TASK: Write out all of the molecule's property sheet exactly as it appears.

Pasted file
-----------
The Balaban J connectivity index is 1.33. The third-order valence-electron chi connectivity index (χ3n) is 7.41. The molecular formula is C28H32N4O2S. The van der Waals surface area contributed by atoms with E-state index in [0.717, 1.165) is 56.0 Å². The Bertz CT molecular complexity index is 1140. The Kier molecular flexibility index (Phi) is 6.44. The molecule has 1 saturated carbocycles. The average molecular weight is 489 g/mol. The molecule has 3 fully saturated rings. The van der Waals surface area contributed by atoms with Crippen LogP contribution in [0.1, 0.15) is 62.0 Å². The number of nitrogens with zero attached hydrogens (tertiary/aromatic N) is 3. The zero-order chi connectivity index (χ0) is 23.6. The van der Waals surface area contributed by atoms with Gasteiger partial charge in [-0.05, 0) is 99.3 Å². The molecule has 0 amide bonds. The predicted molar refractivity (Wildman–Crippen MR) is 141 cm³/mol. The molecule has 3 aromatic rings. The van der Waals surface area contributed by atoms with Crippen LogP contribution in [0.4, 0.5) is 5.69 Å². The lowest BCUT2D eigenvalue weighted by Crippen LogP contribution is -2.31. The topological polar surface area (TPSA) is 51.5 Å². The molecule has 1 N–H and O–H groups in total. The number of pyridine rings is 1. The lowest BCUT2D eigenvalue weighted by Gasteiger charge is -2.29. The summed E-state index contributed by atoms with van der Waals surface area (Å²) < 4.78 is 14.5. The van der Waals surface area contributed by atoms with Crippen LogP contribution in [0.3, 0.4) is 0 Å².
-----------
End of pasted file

The Balaban J connectivity index is 1.33. The third-order valence-electron chi connectivity index (χ3n) is 7.41. The molecular formula is C28H32N4O2S. The van der Waals surface area contributed by atoms with E-state index in [0.717, 1.165) is 56.0 Å². The Bertz CT molecular complexity index is 1140. The Kier molecular flexibility index (Phi) is 6.44. The molecule has 1 saturated carbocycles. The average molecular weight is 489 g/mol. The molecule has 3 fully saturated rings. The van der Waals surface area contributed by atoms with Crippen LogP contribution in [0.1, 0.15) is 62.0 Å². The number of nitrogens with zero attached hydrogens (tertiary/aromatic N) is 3. The zero-order chi connectivity index (χ0) is 23.6. The van der Waals surface area contributed by atoms with Gasteiger partial charge in [-0.05, 0) is 99.3 Å². The molecule has 0 amide bonds. The predicted molar refractivity (Wildman–Crippen MR) is 141 cm³/mol. The molecule has 3 aromatic rings. The van der Waals surface area contributed by atoms with Crippen LogP contribution in [0.4, 0.5) is 5.69 Å². The lowest BCUT2D eigenvalue weighted by Crippen LogP contribution is -2.31. The topological polar surface area (TPSA) is 51.5 Å². The molecule has 1 N–H and O–H groups in total. The number of pyridine rings is 1. The lowest BCUT2D eigenvalue weighted by Gasteiger charge is -2.29. The summed E-state index contributed by atoms with van der Waals surface area (Å²) < 4.78 is 14.5. The van der Waals surface area contributed by atoms with Crippen LogP contribution in [0.3, 0.4) is 0 Å².